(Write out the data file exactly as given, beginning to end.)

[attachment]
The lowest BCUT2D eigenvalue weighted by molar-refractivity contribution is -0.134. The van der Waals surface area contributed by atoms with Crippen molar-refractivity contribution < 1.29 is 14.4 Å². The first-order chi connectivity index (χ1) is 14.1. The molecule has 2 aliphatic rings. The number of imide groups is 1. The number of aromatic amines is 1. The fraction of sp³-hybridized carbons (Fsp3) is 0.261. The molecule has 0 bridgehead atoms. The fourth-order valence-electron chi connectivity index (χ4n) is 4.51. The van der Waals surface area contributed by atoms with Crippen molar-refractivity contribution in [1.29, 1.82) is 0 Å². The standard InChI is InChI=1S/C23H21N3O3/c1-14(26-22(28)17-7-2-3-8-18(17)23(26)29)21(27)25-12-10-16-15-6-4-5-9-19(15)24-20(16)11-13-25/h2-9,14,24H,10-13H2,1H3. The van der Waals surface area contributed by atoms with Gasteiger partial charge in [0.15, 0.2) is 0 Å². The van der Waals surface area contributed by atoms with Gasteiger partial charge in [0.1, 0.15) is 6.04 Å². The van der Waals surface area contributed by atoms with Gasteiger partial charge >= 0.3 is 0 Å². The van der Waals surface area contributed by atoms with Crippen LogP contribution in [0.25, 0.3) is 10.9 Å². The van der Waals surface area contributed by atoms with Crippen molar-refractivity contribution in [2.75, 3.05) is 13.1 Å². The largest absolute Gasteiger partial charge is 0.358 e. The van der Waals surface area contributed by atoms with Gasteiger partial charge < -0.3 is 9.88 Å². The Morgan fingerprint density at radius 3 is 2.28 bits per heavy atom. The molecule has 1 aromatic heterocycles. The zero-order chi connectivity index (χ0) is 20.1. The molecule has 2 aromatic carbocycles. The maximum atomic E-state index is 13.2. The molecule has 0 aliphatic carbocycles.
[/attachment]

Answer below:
The lowest BCUT2D eigenvalue weighted by molar-refractivity contribution is -0.134. The van der Waals surface area contributed by atoms with Crippen molar-refractivity contribution < 1.29 is 14.4 Å². The first-order chi connectivity index (χ1) is 14.1. The molecule has 2 aliphatic rings. The number of imide groups is 1. The number of aromatic amines is 1. The fraction of sp³-hybridized carbons (Fsp3) is 0.261. The molecule has 0 bridgehead atoms. The fourth-order valence-electron chi connectivity index (χ4n) is 4.51. The van der Waals surface area contributed by atoms with Crippen molar-refractivity contribution in [1.29, 1.82) is 0 Å². The standard InChI is InChI=1S/C23H21N3O3/c1-14(26-22(28)17-7-2-3-8-18(17)23(26)29)21(27)25-12-10-16-15-6-4-5-9-19(15)24-20(16)11-13-25/h2-9,14,24H,10-13H2,1H3. The van der Waals surface area contributed by atoms with Gasteiger partial charge in [0.15, 0.2) is 0 Å². The van der Waals surface area contributed by atoms with Gasteiger partial charge in [0.1, 0.15) is 6.04 Å². The van der Waals surface area contributed by atoms with Gasteiger partial charge >= 0.3 is 0 Å². The van der Waals surface area contributed by atoms with Crippen LogP contribution in [0.25, 0.3) is 10.9 Å². The van der Waals surface area contributed by atoms with Crippen molar-refractivity contribution in [2.75, 3.05) is 13.1 Å². The largest absolute Gasteiger partial charge is 0.358 e. The van der Waals surface area contributed by atoms with Gasteiger partial charge < -0.3 is 9.88 Å². The Morgan fingerprint density at radius 3 is 2.28 bits per heavy atom. The molecule has 1 aromatic heterocycles. The zero-order chi connectivity index (χ0) is 20.1. The molecule has 2 aromatic carbocycles. The maximum atomic E-state index is 13.2. The molecule has 0 aliphatic carbocycles.